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John Fuller

John Fuller’s most recent collection of poems is Now and for a Time; his latest novel is The Memoirs of Laetitia Horsepole, by Herself: both are published by Chatto.

Poem: ‘Iguana Days’

John Fuller, 18 December 2003

We have seen this pebble before Though three feet under. From year To year it changes position.

The sea dwindles its contours But not to my brief eye In a mere decade of watching.

Stone keeps its secrets. Its smoothness is a ruse To content us with surface.

At the heart of stone is pure Concentration, which life Is foolishly in love with.

We believe that the stillness comes From its exact...

Poem: ‘Pyrosymphonie’

John Fuller, 30 November 1995

You and I, when our days are done, must say Without exactly saying it, goodbye. If we could choose at such a time one free Embodiment which might, by being the last, Stand in the account somehow as one Generous entry putting the whole in credit, What and where would it be, that final choice?

There are times such as when we have had them Must serve in their completeness for the fancy, For they...

Textual Harassment

Nicolas Tredell, 7 November 1991

Nervousness and nostalgia mark these three novels. The nostalgia of Christine Brooke-Rose is, surprisingly, for a golden age of character in fiction; David Caute harks back to the Sixties and the...

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Sex’n’Love

Blake Morrison, 21 February 1991

How much do love and sex have in common? Not enough, it seems, for them to appear together in anthologies, which increasingly cater either for the sentimental or the pornographic market. We need...

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Other People

Dinah Birch, 6 July 1989

What do the lives and thoughts of other people feel like? We’ll never really know, but fiction offers as good an approximation of knowing as we’re likely to come across. That...

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Eyes and Ears

Anthony Thwaite, 23 June 1988

The innocent child, eavesdropping on adults and adulteries, puzzled by half-heard conversations and half-understood hints, has a respectable history in fiction: What Maisie knew, The Go-Between,...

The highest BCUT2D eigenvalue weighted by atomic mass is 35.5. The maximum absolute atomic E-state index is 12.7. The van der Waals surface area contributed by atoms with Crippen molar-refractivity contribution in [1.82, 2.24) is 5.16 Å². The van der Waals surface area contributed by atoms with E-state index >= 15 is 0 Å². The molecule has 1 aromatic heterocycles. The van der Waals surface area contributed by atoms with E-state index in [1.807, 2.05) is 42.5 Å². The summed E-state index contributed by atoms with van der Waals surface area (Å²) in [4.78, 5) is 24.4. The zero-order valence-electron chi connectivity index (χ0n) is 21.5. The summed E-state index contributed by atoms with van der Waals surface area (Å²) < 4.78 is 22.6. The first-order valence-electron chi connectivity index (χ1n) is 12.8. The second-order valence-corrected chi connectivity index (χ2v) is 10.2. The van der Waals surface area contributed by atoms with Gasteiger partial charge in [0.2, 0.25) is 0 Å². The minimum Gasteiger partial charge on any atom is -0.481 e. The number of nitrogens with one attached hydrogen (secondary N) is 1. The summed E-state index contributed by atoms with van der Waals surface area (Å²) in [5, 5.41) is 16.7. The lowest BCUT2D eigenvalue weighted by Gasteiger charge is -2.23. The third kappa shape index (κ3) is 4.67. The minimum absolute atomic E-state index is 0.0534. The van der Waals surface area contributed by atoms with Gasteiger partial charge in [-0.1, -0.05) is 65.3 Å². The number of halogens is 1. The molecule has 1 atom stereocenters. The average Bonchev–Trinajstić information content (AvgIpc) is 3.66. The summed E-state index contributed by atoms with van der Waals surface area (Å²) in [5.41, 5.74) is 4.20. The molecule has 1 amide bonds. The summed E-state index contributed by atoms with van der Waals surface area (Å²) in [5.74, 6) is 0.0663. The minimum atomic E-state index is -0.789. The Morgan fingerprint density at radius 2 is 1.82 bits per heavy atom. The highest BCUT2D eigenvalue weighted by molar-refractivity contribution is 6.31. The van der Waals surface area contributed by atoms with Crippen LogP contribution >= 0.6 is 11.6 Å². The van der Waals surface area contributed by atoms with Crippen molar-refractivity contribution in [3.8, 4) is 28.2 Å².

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Out of the blue

Mark Ford, 10 December 1987

So characteristic of Paul Muldoon’s poetry as to be almost a hallmark is the moment, unnerving and exciting in about equal measures, when his speaker is suddenly revealed to himself as...

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Received Accents

Peter Robinson, 20 February 1986

Charles Tomlinson has a poem called ‘Class’ about the Midland pronunciation of the first letter of the alphabet. In the last chapter of Some Americans, the poet tells how for a short...

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We shall not be moved

John Bayley, 2 February 1984

There remains a most decided difference – indeed it grows wider every year – between what Philip Larkin calls ‘being a writer’, or ‘being a poet’, and managing...

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Poles Apart

John Sutherland, 5 May 1983

Glowacki’s novel makes trouble for itself. The work is translated – one of the two ways in which, notoriously, a British book can be guaranteed to lose money (the other sure thing is...

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Parodies

Barbara Everett, 7 May 1981

Donald Davie has proposed that Eliot’s Quartets are in some sense a work of self-parody, with ‘The Dry Salvages’ in structure and style parodistic of the quartets that preceded...

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Excellent Enigmas

Christopher Reid, 24 January 1980

Doubts, prevarications, velleities, different kinds of inability to act: these are the overt themes of many of the poems in John Fuller’s inventive new volume. The title, Lies and Secrets,...

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